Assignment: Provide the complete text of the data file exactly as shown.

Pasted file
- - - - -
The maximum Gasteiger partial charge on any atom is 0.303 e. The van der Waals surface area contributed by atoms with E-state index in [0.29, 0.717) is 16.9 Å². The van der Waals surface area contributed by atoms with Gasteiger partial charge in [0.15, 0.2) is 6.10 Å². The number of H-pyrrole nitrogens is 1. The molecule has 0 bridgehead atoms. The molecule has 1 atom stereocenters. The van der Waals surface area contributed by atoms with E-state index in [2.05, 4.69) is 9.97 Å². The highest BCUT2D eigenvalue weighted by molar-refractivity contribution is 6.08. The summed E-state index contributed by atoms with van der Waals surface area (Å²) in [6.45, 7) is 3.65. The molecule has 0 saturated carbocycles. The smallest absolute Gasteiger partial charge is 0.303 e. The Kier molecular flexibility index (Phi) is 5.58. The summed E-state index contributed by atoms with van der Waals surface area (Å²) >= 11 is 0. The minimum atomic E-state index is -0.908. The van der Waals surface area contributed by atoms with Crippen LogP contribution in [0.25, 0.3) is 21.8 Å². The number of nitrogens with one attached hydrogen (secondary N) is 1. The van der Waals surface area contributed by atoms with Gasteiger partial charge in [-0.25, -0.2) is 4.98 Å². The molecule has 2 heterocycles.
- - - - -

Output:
The maximum Gasteiger partial charge on any atom is 0.303 e. The van der Waals surface area contributed by atoms with E-state index in [0.29, 0.717) is 16.9 Å². The van der Waals surface area contributed by atoms with Gasteiger partial charge in [0.15, 0.2) is 6.10 Å². The number of H-pyrrole nitrogens is 1. The molecule has 0 bridgehead atoms. The molecule has 1 atom stereocenters. The van der Waals surface area contributed by atoms with E-state index in [2.05, 4.69) is 9.97 Å². The highest BCUT2D eigenvalue weighted by molar-refractivity contribution is 6.08. The summed E-state index contributed by atoms with van der Waals surface area (Å²) in [6.45, 7) is 3.65. The molecule has 0 saturated carbocycles. The smallest absolute Gasteiger partial charge is 0.303 e. The Kier molecular flexibility index (Phi) is 5.58. The summed E-state index contributed by atoms with van der Waals surface area (Å²) >= 11 is 0. The minimum atomic E-state index is -0.908. The van der Waals surface area contributed by atoms with Crippen LogP contribution in [0.25, 0.3) is 21.8 Å². The number of nitrogens with one attached hydrogen (secondary N) is 1. The van der Waals surface area contributed by atoms with Gasteiger partial charge in [-0.25, -0.2) is 4.98 Å². The molecule has 2 heterocycles.